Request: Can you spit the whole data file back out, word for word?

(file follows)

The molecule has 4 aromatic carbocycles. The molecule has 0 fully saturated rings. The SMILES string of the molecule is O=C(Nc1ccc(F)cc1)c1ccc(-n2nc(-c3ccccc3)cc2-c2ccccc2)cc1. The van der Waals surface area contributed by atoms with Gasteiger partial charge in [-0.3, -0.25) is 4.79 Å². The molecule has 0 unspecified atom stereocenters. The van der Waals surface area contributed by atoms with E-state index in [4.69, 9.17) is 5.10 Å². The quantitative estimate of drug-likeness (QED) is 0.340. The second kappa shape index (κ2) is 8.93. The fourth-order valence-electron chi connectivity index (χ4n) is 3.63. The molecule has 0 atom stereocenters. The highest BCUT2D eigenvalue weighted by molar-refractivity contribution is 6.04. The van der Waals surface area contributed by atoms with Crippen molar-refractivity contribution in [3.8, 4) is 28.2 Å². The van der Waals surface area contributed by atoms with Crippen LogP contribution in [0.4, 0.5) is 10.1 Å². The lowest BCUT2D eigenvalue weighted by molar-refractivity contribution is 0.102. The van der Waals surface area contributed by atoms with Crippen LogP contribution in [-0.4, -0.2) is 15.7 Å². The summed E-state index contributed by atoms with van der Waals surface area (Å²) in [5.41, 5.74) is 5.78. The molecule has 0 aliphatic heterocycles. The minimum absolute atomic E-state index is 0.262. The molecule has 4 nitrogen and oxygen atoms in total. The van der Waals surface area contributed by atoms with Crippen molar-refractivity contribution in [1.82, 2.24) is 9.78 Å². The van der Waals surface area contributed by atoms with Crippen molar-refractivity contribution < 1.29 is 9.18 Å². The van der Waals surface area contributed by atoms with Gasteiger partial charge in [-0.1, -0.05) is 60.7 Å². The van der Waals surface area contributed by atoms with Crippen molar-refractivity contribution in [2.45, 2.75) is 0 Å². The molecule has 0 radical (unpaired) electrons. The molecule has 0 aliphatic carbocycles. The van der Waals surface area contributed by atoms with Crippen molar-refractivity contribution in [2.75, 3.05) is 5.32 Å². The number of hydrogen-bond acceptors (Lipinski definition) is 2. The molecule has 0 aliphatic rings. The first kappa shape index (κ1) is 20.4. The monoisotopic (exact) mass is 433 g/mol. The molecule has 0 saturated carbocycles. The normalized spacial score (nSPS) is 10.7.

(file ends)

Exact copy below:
The molecule has 4 aromatic carbocycles. The molecule has 0 fully saturated rings. The SMILES string of the molecule is O=C(Nc1ccc(F)cc1)c1ccc(-n2nc(-c3ccccc3)cc2-c2ccccc2)cc1. The van der Waals surface area contributed by atoms with Gasteiger partial charge in [-0.3, -0.25) is 4.79 Å². The molecule has 0 unspecified atom stereocenters. The van der Waals surface area contributed by atoms with E-state index in [4.69, 9.17) is 5.10 Å². The quantitative estimate of drug-likeness (QED) is 0.340. The second kappa shape index (κ2) is 8.93. The fourth-order valence-electron chi connectivity index (χ4n) is 3.63. The molecule has 0 atom stereocenters. The highest BCUT2D eigenvalue weighted by molar-refractivity contribution is 6.04. The van der Waals surface area contributed by atoms with Crippen molar-refractivity contribution in [3.8, 4) is 28.2 Å². The van der Waals surface area contributed by atoms with Crippen LogP contribution in [0.4, 0.5) is 10.1 Å². The lowest BCUT2D eigenvalue weighted by molar-refractivity contribution is 0.102. The van der Waals surface area contributed by atoms with Crippen LogP contribution in [-0.4, -0.2) is 15.7 Å². The summed E-state index contributed by atoms with van der Waals surface area (Å²) in [5.41, 5.74) is 5.78. The molecule has 0 aliphatic heterocycles. The minimum absolute atomic E-state index is 0.262. The molecule has 4 nitrogen and oxygen atoms in total. The van der Waals surface area contributed by atoms with Crippen molar-refractivity contribution in [1.82, 2.24) is 9.78 Å². The van der Waals surface area contributed by atoms with Crippen molar-refractivity contribution < 1.29 is 9.18 Å². The van der Waals surface area contributed by atoms with Gasteiger partial charge in [-0.1, -0.05) is 60.7 Å². The van der Waals surface area contributed by atoms with Crippen molar-refractivity contribution in [2.45, 2.75) is 0 Å². The molecule has 0 radical (unpaired) electrons. The molecule has 0 aliphatic carbocycles. The van der Waals surface area contributed by atoms with Crippen molar-refractivity contribution in [2.75, 3.05) is 5.32 Å². The number of hydrogen-bond acceptors (Lipinski definition) is 2. The molecule has 0 aliphatic rings. The first kappa shape index (κ1) is 20.4. The monoisotopic (exact) mass is 433 g/mol. The molecule has 0 saturated carbocycles. The normalized spacial score (nSPS) is 10.7.